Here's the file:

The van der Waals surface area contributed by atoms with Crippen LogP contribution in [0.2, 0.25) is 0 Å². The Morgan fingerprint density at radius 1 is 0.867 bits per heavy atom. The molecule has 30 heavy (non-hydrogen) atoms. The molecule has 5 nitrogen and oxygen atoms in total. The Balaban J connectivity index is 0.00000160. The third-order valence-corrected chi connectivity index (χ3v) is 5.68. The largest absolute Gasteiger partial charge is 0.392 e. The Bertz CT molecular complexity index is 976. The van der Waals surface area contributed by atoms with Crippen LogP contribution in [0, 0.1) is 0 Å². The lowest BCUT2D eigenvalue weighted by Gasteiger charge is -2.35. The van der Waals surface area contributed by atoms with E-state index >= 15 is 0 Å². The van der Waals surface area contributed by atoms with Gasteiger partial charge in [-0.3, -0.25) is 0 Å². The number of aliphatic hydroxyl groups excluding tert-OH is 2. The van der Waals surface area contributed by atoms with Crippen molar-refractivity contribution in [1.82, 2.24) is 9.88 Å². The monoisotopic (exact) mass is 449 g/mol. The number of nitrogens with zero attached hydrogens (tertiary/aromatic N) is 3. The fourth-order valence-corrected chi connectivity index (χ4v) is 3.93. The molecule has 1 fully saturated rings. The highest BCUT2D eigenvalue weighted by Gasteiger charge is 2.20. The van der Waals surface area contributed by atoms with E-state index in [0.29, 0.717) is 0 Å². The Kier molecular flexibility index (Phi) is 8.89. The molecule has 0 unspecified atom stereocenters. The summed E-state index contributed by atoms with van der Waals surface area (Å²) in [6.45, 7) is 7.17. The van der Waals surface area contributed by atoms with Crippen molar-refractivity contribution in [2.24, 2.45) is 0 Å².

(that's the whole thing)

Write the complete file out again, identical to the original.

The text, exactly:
The van der Waals surface area contributed by atoms with Crippen LogP contribution in [0.2, 0.25) is 0 Å². The Morgan fingerprint density at radius 1 is 0.867 bits per heavy atom. The molecule has 30 heavy (non-hydrogen) atoms. The molecule has 5 nitrogen and oxygen atoms in total. The Balaban J connectivity index is 0.00000160. The third-order valence-corrected chi connectivity index (χ3v) is 5.68. The largest absolute Gasteiger partial charge is 0.392 e. The Bertz CT molecular complexity index is 976. The van der Waals surface area contributed by atoms with Crippen LogP contribution in [0, 0.1) is 0 Å². The lowest BCUT2D eigenvalue weighted by Gasteiger charge is -2.35. The van der Waals surface area contributed by atoms with E-state index >= 15 is 0 Å². The van der Waals surface area contributed by atoms with Gasteiger partial charge in [-0.3, -0.25) is 0 Å². The number of aliphatic hydroxyl groups excluding tert-OH is 2. The van der Waals surface area contributed by atoms with Crippen molar-refractivity contribution in [1.82, 2.24) is 9.88 Å². The monoisotopic (exact) mass is 449 g/mol. The number of nitrogens with zero attached hydrogens (tertiary/aromatic N) is 3. The fourth-order valence-corrected chi connectivity index (χ4v) is 3.93. The molecule has 1 fully saturated rings. The highest BCUT2D eigenvalue weighted by Gasteiger charge is 2.20. The van der Waals surface area contributed by atoms with E-state index in [0.29, 0.717) is 0 Å². The Kier molecular flexibility index (Phi) is 8.89. The molecule has 0 unspecified atom stereocenters. The summed E-state index contributed by atoms with van der Waals surface area (Å²) in [6.45, 7) is 7.17. The van der Waals surface area contributed by atoms with Crippen molar-refractivity contribution in [2.24, 2.45) is 0 Å².